In spite of what could be considered a great quantity of restored monuments at the site, archaeological excavations at Teotihuacan continue to this day, and have given as a result a gradual increase in the quality and quantity of knowledge which is had about this city, of which, certainly, questions as important as the original name and the ethnic affiliation of its founders are unknown. The first Toltec leaders were Ce Tecpatl Mixcoatl and his son Ce Acatl Topiltzn that became a great ruler and went on to acquire the name of the great god, the Feathered Serpent amongst his many titles. Aztec oral histories and their surviving codexes describe the Toltecs as wise, civilized, wealthy urban people who lived in Tollan, a city filled with buildings made of jade and gold. Much of what is known about the Toltecs is based on what has been learned about the Aztecs, another Mesoamerican culture that postdated the Toltecs and admired the Toltecs as predecessors. The city of Tula (Tollan) is found on a promontory which dominates the Tula River and presents good defensive conditions. Accounts by the Tlaxcaltecas, the primary enemy of the Aztecs at the time of the Spanish Conquest, show that at least some of them considered it an honor to be sacrificed. The "Toltec Empire" was a semi-mythical origin story told by the Aztecs. , A contrary viewpoint is argued in a 2003 study by Michael E. Smith and Lisa Montiel who compare the archaeological record related to Tula Hidalgo to those of the polities centered in Teotihuacan and Tenochtitlan. The Toltecs interacted with societies of the Mesoamerican that in turn influenced each other’s culture. Aztec mythology is the body or collection of myths of Aztec civilization of Central Mexico. However, this skeptical school of thought acknowledges that Tula still contributed to central Mexican cultural heritage in unique ways. French expeditionary photographer Desirée Charnay (1828–1915) raised money to follow the legendary journey of Quetzalcoatl from Tula eastward to the Yucatan peninsula. They adorned their temples and palaces with paintings and sculptures. It's possible, perhaps likely, that much of that flow of ideas came about as a byproduct of the establishment of inter-regional trade networks, trade networks including such materials as obsidian and salt which were established by the 4th century CE (and probably much earlier) but really kicked into gear after the fall of Teotihuacan in 750 CE. Tenochtitlan 23. A Critique of the Mixteca-Puebla Concept", Portal:Indigenous peoples of the Americas, Population history of indigenous peoples of the Americas, Painting in the Americas before European colonization, https://en.wikipedia.org/w/index.php?title=Toltec&oldid=985900942, Wikipedia indefinitely move-protected pages, Articles lacking in-text citations from February 2017, Articles needing additional references from January 2013, All articles needing additional references, Creative Commons Attribution-ShareAlike License, This page was last edited on 28 October 2020, at 16:44. It is possible that these newcomers, which included the Chichimecs, the Mixtecs, and the Aztecs, destroyed the Toltecs. Tzahuindanda, who the legend says took from a sack as many warriors as he wanted.  This caused Graulich and Gillespie to suggest that the general Aztec cyclical view of time, in which events repeated themselves at the end and beginning of cycles or eras was being inscribed into the historical record by the Aztecs, making it futile to attempt to distinguish between a historical Topiltzin Ce Acatl and a Quetzalcoatl deity.  Florescano adds that the Mayan sources refer to Chichén Itzá when talking about the mythical place Zuyua (Tollan). ), situated in the basin of the Coatzacoalcos river, in the state of Veracruz. Now customize the name of a clipboard to store your clips. Learn more about ancient American cultures at HISTORY.com. approx. Priests would have stood on the platform at the top to perform religious duties and sacrifices. From the 13th century, the Valley of Mexico was the heart of Aztec civilization; here the capital of the Aztec Triple Alliance, the city of Tenochtitlan, was built upon raised islets in Lake Texcoco. The indigenous were not slaves, chattel bought and sold or removed from their home community, but the system was one of forced labor. Required fields are marked *.  The Aztec oral and pictographic tradition also described the history of the Toltec Empire, giving lists of rulers and their exploits. Top image: Magnificent columns in the form of Toltec … Modern-day Mexico City is built on the site of the Aztec capital, Tenochtitlan. San Lorenzo was sacked in the year 900 B.C., and the monumental sculptures endured an attempt to destroy them; some were buried, and others were moved to the ceremonial center of La Venta. The term Prehispanic America is commonly used in Spanish-speaking countries. And who were the Toltecs, the legendary rulers of this glorious city? To one side of the square was constructed a great pyramidal base, composed of several inclined superimposed sections, lined with slabs arranged in rows of four. Agriculture played a key role in the Aztec civilization. Along with these distinct relics, the Toltecs also built distinctive pyramids that mirror other sites, such as Chichén Itzá. It is at a distance of 40 kilometers to the northeast of Mexico City and forms a part of the municipalities of San Juan Teotihuacan and San Martín de las Pirámides, in the northeast of the state of Mexico. Tula was the capital of the militaristic Toltecs. Today Durán's work still holds relevancy to those studying Mesoamerican societies and based on his findings Durán claims that the Toltecs were disciples of the "High Priest Topiltzin.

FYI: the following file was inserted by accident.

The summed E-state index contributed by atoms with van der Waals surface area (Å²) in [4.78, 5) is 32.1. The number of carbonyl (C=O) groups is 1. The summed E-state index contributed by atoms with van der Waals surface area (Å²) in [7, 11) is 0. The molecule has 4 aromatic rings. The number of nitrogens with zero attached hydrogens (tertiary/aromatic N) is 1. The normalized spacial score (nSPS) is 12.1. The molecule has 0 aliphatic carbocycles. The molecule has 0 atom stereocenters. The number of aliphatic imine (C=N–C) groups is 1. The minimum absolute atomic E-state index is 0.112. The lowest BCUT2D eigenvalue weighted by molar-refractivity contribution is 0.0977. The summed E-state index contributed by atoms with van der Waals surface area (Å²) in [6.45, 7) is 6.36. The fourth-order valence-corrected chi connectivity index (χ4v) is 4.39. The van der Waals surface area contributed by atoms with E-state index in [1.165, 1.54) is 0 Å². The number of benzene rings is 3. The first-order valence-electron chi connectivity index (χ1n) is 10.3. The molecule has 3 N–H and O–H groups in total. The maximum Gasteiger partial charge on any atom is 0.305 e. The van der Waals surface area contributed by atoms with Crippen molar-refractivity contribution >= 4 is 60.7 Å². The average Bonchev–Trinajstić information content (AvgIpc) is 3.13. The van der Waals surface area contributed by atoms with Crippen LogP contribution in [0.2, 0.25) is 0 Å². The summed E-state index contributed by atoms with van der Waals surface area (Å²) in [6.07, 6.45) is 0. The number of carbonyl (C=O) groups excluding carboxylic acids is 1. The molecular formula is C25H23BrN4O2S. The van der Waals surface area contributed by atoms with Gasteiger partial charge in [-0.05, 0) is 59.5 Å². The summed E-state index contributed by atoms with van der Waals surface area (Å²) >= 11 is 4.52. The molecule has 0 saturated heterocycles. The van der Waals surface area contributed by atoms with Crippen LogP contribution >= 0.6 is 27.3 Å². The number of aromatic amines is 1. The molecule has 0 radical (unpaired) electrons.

The later Aztec culture saw the Toltecs as their intellectual and cultural predecessors and described Toltec culture emanating from Tōllān [ˈtoːlːaːn] (Nahuatl for Tula) as the epitome of civilization; in the Nahuatl language the word Tōltēcatl [toːlˈteːkat͡ɬ] (singular) or Tōltēcah [toːlˈteːkaʔ] (plural) came to take on the meaning "art… They also constructed buildings around central courtyards, characteristic of the later civilizations of the area. The empire is believed to have slowly disintegrated through a combination of natural phenomena such as drought, famine and internal dispute.
The Aztecsc. As they increased in numbers, the Aztecs … Death and ritual blood sacrifice ensured the sun would rise again and crops Aztec accounts don't all agree: at least one says that Quetzalcoatl destroyed Tollan as he left, burying all the marvelous things and burning everything else. But his piety excited anger among the sorcerers of Tollan, who were intent on destroying his people. There is also a form of government that is part of the Toltec package, a council-based government rather than a centralized kingship, but where that arose is anybody's guess. However, in the city of Tollan, there were signs of violent destruction and the site was looted by the Aztecs. They called themselves Mexica.
Among modern scholars it is a matter of debate whether the Aztec narratives of Toltec history should be given credence as descriptions of actual historical events. They Had a Connection to Chichen Itza. The Toltecs are believed to have originated from the Tolteca-Chichimeca people who had migrated from the deserts of the northwest to the Mexico Valley.